Join the team of the Community Histories Workshop for a lunch-time presentation and discussion of the transformation of the Dorothea Dix Hospital site into a “destination” park, and the role of the CHW in recovering the long history of that site. The presentation on Dorothea Dix Hospital will take place in New East 211 on Wednesday, February 14th from 12:30pm-1:45pm.
From 1856 to 2012, Dix Hospital was the state’s principal insane asylum. For 150 years prior to 1856, Dix Hill, as it was called, was part of the Hunter family plantation.
After the closure of the facility, the 308-acre site was purchased from the state by the City of Raleigh so that it could be repurposed as one of the largest new urban parks in the U.S. The Dix Park Conservancy Board was formed to facilitate planning and design of the park and has engaged the nationally renowned landscape architecture firm Michael Van Valkenburgh Associates to develop a master plan. The vision guiding the planning process is to create a defining landscape feature of the city—a “destination park” for Raleigh residents and visitors alike. Dix project manager Kate Pearce will discuss the project’s goals and planning process.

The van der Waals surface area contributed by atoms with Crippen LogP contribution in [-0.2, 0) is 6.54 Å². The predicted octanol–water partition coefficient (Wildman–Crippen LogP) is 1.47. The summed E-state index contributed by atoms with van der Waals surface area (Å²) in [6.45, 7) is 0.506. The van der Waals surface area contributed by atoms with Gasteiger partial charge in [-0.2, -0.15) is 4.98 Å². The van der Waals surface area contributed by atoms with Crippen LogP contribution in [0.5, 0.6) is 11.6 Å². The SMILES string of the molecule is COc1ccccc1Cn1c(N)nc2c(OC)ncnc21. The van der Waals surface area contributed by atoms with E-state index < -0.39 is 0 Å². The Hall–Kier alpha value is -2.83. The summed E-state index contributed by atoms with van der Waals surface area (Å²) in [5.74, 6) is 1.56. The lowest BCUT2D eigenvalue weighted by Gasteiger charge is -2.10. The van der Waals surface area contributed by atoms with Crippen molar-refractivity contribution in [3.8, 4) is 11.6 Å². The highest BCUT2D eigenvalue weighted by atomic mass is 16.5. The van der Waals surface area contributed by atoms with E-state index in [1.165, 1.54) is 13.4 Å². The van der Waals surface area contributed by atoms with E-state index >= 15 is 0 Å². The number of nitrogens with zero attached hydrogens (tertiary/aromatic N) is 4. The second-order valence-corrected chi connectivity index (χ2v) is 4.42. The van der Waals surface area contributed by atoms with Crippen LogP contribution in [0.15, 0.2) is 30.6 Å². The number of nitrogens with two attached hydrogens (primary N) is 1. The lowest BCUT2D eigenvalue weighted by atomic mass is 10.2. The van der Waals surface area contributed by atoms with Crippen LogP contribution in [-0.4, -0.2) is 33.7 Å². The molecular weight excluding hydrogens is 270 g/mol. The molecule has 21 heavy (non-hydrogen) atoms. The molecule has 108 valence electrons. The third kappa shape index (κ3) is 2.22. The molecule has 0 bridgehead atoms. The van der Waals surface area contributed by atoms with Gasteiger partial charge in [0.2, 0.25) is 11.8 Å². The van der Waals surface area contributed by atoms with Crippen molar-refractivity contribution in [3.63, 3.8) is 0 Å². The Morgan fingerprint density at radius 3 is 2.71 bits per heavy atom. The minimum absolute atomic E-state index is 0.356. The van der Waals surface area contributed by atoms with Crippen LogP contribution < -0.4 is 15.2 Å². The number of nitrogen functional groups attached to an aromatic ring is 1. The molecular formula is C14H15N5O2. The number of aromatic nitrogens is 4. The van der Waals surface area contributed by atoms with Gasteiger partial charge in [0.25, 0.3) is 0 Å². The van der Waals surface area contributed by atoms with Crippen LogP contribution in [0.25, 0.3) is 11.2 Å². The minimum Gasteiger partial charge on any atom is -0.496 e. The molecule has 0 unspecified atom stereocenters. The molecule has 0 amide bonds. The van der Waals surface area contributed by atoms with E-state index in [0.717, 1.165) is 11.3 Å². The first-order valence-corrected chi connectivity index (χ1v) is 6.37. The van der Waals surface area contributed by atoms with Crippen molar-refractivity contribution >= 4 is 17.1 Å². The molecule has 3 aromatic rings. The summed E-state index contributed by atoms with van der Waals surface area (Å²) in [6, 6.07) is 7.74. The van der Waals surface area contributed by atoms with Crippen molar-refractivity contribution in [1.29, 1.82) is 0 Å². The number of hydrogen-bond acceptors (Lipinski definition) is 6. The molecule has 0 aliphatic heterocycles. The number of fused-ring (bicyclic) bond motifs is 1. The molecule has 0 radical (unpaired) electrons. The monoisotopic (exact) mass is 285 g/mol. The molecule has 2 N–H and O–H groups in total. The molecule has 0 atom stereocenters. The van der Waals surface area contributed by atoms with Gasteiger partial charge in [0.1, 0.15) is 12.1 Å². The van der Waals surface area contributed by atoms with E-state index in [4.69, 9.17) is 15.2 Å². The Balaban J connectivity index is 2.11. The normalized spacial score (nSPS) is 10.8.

The Dix Park Conservancy Board and the City of Raleigh are committed to honoring and preserving the long and multi-layered history of the site, making it a part of the experience of all who will visit Dix Hill in its new manifestation.
The Community Histories Workshop (CHW), led by Professor Robert Allen, is partnering with the Board and its Legacy Committee to recover the material history of the site so that it can inform and inspire the master plan and programming at the site over the planning and implementation phase.CHW faculty lead Professor Bobby Allen (American Studies) will introduce the work and mission of the CHW. Graduate Research Fellow Sarah Almond (UNC/NCSU joint MA program in public history and archives and records management) will discuss the work to date on the design of the asylum (by Alexander Jackson Davis, one of the most successful and influential architects of the mid-nineteenth century,) and on the records of the first half-century of the asylum’s operation.